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Landry v. Landry
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MAINE SUPREME JUDICIAL COURT				Reporter of Decisions
Decision:	1997 ME 173
Docket:	Som-96-622
Submitted 
 on Briefs:	April 8, 1997
Decided:	July 25, 1997

Panel:  WATHEN, C.J., and ROBERTS, GLASSMAN, RUDMAN, DANA, and LIPEZ, JJ.


RAYMOND LANDRY, SR. v. WILLIAM H. LANDRY, SR.


LIPEZ, J.

	[¶1]   William H. Landry, Sr. appeals from the judgment entered in the
Superior Court (Somerset County, Alexander, J.) after a jury-waived trial. 
The court ordered William to pay Raymond Landry, Sr. back rent and, on
William's counterclaim, ordered Raymond to reimburse him for mortgage
payments but denied William recovery for other expenses he had incurred in
maintaining and making improvements to Raymond's mobile home.  William
contends that the court failed to apply the correct legal standard in deciding
his counterclaim for the value of improvements made to the residence
pursuant to a theory of unjust enrichment, and that it therefore erred by
allowing Raymond to retain the benefits of improvements he made without
reimbursing him for their value.    We agree that the court did not apply the
correct standard for determining unjust enrichment.  Contrary to William's
contentions, however, the court did not miscalculate the back rent he owes
Raymond.  We therefore vacate the judgment on William's counterclaim and
affirm the judgment on Raymond's claim.       
I.
	[¶2]  In 1992 Raymond purchased a mobile home with a two-car
garage in Skowhegan.  In December 1993 William, Raymond's son by his
first marriage, underwent back surgery following a work-related injury. 
Unable to climb the stairs where he had been living, William moved in with
Raymond and his second wife Rose.  Raymond and Rose were then executing
wills, in which they planned to leave the home to each other and, upon their
deaths, to William, assuming he paid off the debt secured by mortgages
encumbering the property.  
	[¶3]  In 1994 Rose died and William received a workers'
compensation settlement with which he satisfied the mortgages in the
amount of $11,921.83.  In August Raymond moved out, in part to help his
sister-in-law recuperate from a heart attack.  William remained in the home
and started a motor-vehicle repair shop in the garage.  He made payments
on a chipper and riding tractor owned by Raymond; bought and installed
items for the home, including new curtains, windows, doors, carpets, and
sub-flooring; and allegedly incurred non-routine house-cleaning costs.  In
April 1995 William asked Raymond to transfer the property to him based on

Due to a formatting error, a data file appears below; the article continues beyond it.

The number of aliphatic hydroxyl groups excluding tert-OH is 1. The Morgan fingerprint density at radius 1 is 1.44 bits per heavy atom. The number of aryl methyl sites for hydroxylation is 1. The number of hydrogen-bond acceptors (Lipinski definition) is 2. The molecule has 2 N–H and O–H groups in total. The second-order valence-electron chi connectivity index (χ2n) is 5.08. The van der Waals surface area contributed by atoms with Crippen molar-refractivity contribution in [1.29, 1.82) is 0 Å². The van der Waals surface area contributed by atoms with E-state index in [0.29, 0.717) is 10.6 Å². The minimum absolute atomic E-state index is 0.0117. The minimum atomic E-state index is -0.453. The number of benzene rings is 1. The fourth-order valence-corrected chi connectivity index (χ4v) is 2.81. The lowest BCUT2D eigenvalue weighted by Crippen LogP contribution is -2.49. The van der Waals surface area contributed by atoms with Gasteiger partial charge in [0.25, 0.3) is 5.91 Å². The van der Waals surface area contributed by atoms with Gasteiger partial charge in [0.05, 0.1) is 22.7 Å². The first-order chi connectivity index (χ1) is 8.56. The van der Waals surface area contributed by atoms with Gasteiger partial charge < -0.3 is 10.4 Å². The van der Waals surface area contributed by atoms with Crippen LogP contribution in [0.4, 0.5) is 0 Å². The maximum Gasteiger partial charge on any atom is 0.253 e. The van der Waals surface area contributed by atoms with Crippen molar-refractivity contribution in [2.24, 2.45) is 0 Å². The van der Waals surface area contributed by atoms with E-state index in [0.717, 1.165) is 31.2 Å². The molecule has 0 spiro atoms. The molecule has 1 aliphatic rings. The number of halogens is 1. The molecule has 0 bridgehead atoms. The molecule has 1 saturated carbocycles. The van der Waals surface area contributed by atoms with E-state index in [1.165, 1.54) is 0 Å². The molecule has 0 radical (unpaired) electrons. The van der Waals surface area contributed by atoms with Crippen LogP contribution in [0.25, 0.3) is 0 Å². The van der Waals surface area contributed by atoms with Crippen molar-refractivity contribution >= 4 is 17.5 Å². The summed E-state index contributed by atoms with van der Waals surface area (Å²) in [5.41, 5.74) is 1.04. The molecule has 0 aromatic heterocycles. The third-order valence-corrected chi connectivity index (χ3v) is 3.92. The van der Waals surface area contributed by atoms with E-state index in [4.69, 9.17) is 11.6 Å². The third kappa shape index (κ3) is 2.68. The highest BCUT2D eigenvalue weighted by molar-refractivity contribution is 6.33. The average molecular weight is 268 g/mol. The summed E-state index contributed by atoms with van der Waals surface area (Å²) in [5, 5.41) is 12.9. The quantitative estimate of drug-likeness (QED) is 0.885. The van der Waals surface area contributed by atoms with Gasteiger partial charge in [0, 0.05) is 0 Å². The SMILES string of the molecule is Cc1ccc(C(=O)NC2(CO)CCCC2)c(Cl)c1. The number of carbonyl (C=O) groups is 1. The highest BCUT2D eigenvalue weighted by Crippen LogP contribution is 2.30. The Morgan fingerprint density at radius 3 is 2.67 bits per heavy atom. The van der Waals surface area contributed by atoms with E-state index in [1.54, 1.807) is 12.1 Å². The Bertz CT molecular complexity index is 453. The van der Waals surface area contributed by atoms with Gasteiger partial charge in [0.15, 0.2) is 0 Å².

his understanding of their prior agreement.{1}  Raymond offered to do so, but
only for an additional $10,000.  William refused, their discussions became
increasingly contentious, and William changed the locks on the mobile home
and refused Raymond entry.   Raymond responded by altering the terms of
his will so as to deny William inheritance of the property, and listed it for
sale.   
	[¶4]  In September 1995 Raymond filed a complaint seeking a
declaration that he was the owner of both the real and personal property, an
order that William vacate the premises, an award for the real property's fair
rental value, and damages.  William counterclaimed requesting specific
performance of Raymond's agreement to transfer the property by will, and
reimbursement for his nearly $12,000 mortgage payment as well as for the
value of his maintenance of and improvements to the property incurred
prior to Raymond's alleged breach of the agreement to transfer the property
to William by will.  By the time a jury-waived trial was held in July 1996,
several of the claims and counterclaims had been withdrawn.  The court
ordered William to pay Raymond back rent of $8,000, ordered Raymond to
reimburse William for the $11,921.83 mortgage payment and to turn over to 
William possession of the chipper and the tractor, but declined to order
Raymond to reimburse William for other expenses he had incurred in
maintaining and improving the property.  This appeal followed.  
II. Unjust Enrichment
	[¶5]  We review questions of law de novo.  Collins v. Trius, Inc., 663
A.2d 570, 572 (Me. 1995).  To decide an unjust enrichment claim, a court
must ascertain whether a benefit has been conferred, whether the party
receiving the benefit has an appreciation or knowledge of it, and whether
"the acceptance or retention by the defendant of the benefit [is] under such
circumstances as to make it inequitable for the defendant to retain the